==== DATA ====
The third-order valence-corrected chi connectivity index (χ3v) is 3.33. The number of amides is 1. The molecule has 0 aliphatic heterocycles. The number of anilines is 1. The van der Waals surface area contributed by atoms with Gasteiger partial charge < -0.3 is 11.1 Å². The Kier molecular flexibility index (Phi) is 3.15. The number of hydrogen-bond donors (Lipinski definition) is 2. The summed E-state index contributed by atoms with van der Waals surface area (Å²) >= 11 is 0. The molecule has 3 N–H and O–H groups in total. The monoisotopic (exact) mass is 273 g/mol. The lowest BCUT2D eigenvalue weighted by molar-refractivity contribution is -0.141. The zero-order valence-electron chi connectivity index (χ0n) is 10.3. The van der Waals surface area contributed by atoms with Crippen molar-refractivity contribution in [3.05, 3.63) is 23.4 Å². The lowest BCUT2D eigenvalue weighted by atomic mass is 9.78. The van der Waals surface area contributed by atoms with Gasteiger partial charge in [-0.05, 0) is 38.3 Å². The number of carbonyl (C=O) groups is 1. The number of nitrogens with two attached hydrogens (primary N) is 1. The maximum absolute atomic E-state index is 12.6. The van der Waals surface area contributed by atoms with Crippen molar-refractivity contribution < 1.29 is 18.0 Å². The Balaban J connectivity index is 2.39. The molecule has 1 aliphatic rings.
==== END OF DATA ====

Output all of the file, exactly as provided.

The third-order valence-corrected chi connectivity index (χ3v) is 3.33. The number of amides is 1. The molecule has 0 aliphatic heterocycles. The number of anilines is 1. The van der Waals surface area contributed by atoms with Gasteiger partial charge < -0.3 is 11.1 Å². The Kier molecular flexibility index (Phi) is 3.15. The number of hydrogen-bond donors (Lipinski definition) is 2. The summed E-state index contributed by atoms with van der Waals surface area (Å²) >= 11 is 0. The molecule has 3 N–H and O–H groups in total. The monoisotopic (exact) mass is 273 g/mol. The lowest BCUT2D eigenvalue weighted by molar-refractivity contribution is -0.141. The zero-order valence-electron chi connectivity index (χ0n) is 10.3. The van der Waals surface area contributed by atoms with Crippen molar-refractivity contribution in [3.05, 3.63) is 23.4 Å². The lowest BCUT2D eigenvalue weighted by atomic mass is 9.78. The van der Waals surface area contributed by atoms with Gasteiger partial charge in [-0.05, 0) is 38.3 Å². The number of carbonyl (C=O) groups is 1. The number of nitrogens with two attached hydrogens (primary N) is 1. The maximum absolute atomic E-state index is 12.6. The van der Waals surface area contributed by atoms with Crippen molar-refractivity contribution < 1.29 is 18.0 Å². The Balaban J connectivity index is 2.39. The molecule has 1 aliphatic rings.